Moving to the UK With a Dog


New Mexico, US
August 2005

New Forest, UK
September 2005

Moving from the US to the UK has been made easier by the addition of the US to the Pet Passport Scheme approved countries list. Dogs and cats no longer have to spend 6 months in quarantine. However, there is still a lot of work involved. The whole process takes between 7 and 8 months, more if your dog's first titer is too low. Here is a description of the process we went through in 2005:

  • The first thing we had to do was have Bodeus microchipped. Bodeus already had a microchip which was put in when he was a puppy but it is not an ISO chip, so we had to buy a reader and attach it to the crate when he left the country. The AVID reader cost around $200.

  • Then the Veterinarian gave Bodeus a rabies shot, he had not had one for two years, and the extra boost is often required for the titer test to be high enough.

  • 5 weeks later, Bodeus had a blood test known as the rabies titer test, it had to be sent to the KSU laboratory in Kansas. This cost $180. The titer must show > 0.50 IU/ml of rabies antibody level for the purpose of export and the UK Pet Passport Scheme. Bodeus' first titer was too low, so he had to have another rabies shot and wait another 5 weeks before another blood test. There is only one laboratory in the US where the test can be done. Click here for a list of DEFRA approved laboratories.

  • Bodeus then had to wait six months after the second blood test was drawn. After 6 months, he could enter the UK.

  • The flight had to be booked via an approved route with an approved airline - Click here for DEFRA Approved Routes. We used Houston Airport and Continental airlines, they were excellent - Click here for Continental Airlines Animal Policies. They have a Quickpak office at the bottom of Terminal C and there are animals going through all the time. The cost of shipping for Bodeus, a 70lb GSD was about $1500. When we booked the flight, we also had to get in touch with the receiver on the UK end of things - Click here for the PBS Pet Information Page. We had to fill out a customs form for how much Bodeus is worth, so that UK customs could calculate VAT. We paid the receiver when we paid for the flight at the Continental Quickpak office, an additional $45.

  • 10 days before travel, we went back to the Veterinarian for a 10 day health certificate and a Third Country Veterinary Certificate. Click here for the Third Country Veterinary Certificate. In 2005, this had to be printed on one page both sides, and filled out in BLUE ink, but I think this requirement has been dropped. The Veterinarian must be accredited by APHIS to fill out the first part of the Certificate including the rabies section.

  • We made sure we had at least a week between getting the certificates and leaving, so that there was time to send the Third Country Certificate, the 10 day Health Certificate and the Rabies Test Result documents to the USDA Veterinary Services Area Office. They stamped them and sent them back. This cost around $76 plus fedex both ways. Click here for APHIS export information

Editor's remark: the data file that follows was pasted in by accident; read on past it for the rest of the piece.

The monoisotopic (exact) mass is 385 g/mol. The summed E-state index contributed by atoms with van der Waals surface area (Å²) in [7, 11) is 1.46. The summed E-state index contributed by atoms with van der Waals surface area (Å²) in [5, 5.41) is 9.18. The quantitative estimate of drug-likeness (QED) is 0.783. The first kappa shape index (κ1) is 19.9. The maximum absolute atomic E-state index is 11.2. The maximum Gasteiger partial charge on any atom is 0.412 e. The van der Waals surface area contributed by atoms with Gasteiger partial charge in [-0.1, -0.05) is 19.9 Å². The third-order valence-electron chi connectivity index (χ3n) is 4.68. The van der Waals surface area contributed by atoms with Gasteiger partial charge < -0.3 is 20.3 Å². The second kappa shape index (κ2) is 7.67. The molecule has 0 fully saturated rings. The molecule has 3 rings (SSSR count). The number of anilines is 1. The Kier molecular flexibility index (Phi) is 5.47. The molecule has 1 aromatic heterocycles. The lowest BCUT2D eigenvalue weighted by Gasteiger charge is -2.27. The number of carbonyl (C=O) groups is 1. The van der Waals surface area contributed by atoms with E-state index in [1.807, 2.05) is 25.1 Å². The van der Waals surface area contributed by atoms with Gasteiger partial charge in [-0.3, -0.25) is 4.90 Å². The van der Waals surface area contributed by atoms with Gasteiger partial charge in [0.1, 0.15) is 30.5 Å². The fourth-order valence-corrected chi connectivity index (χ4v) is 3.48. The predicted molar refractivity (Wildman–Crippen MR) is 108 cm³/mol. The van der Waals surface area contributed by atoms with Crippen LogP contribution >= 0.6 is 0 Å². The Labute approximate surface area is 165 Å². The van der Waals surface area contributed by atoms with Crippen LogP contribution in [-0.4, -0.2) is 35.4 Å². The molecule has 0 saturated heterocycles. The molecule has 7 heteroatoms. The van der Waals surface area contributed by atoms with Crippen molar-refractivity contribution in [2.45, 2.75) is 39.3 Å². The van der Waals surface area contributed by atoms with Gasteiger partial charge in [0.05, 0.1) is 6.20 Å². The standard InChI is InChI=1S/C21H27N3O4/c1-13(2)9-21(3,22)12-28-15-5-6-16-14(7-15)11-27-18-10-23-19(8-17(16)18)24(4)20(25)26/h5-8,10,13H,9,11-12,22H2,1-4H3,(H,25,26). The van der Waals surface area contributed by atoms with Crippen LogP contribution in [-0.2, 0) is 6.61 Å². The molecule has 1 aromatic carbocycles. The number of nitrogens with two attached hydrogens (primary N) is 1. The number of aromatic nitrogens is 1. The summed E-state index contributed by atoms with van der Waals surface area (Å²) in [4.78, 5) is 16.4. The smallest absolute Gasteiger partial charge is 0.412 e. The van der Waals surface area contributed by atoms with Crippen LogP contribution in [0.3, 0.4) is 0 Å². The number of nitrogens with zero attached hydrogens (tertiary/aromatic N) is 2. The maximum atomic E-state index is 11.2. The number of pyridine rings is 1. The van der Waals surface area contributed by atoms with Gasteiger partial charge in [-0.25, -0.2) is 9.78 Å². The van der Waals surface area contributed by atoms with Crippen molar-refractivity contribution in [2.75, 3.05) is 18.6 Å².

• 24 - 48 hours before take off, Bodeus had another Veterinarian visit for Tick and Tapeworm treatment. Tick treatment was Advantix, Tapeworm had to be Praziquantel. The Veterinarian had to fill in the rest of the Third Country Veterinary Certificate in BLUE ink.

  • We needed several pieces of paperwork to take to the airport, as well as copies for ourselves. The originals were attached to the Bodeus' crate along with the AVID reader.

    Paperwork required for the flight:

    1. Third Party Veterinary Certificate on one sheet of paper, both sides printed, filled out in blue ink, the front page by our accredited Veterinarian, stamped and signed by an official at the USDA, then the second page filled out by the Veterinarian that carried out the Tick and Tapeworm treatment.
    2. The original Certificate from the Rabies Antibody Test
    3. Rabies Vaccination Certificate from our Veterinarian with Vaccination Type and Serial Number, this was also confirmed and signed by our accredited Veterinarian with the Microchip Number.
    4. 10 Day Veterinary Certificate for international transport signed by our Veterinarian and the USDA Veterinarian.
    5. Confirmation Number for our flight booking.

    We prepared our crates by placing cardboard at the bottom and covered that with 6 inches of torn packing paper. We bought 2 pint square containers for water and drilled holes in them at the top on one side. The ones that come with the crates are not big enough. These containers were filled with water and frozen. These were then attached to the inside of the crate door with twist ties just before we left for the airport. Then we filled out the live animals label on top of the crate. Bodeus flew in a 700 crate, there had to be 3 inches between the top of his ears and the crate. We had to buy a new crate at the airport as our 500 was not big enough. The Continental Desk has crates for sale and also wood kits to extend the height of crates. Bodeus had more space on his flight than we had in our seats!

  • When we arrived in England at London Gatwick, we went to the Cargo terminal, and to the British Airways counter, and told them our name and flight. They let us know when we could collect our dogs from the Animal Reception Center. It took about an hour. The airport staff cleaned the crates and let the dogs out and gave them a drink. Bodeus was very happy that I was there to get him, just a little dehydrated, but none the worse for his long flight.

  • When we settled in the UK, we had our Third Country Veterinary Certificate replaced by a UK Pet Passport which will make any subsequent trips much easier.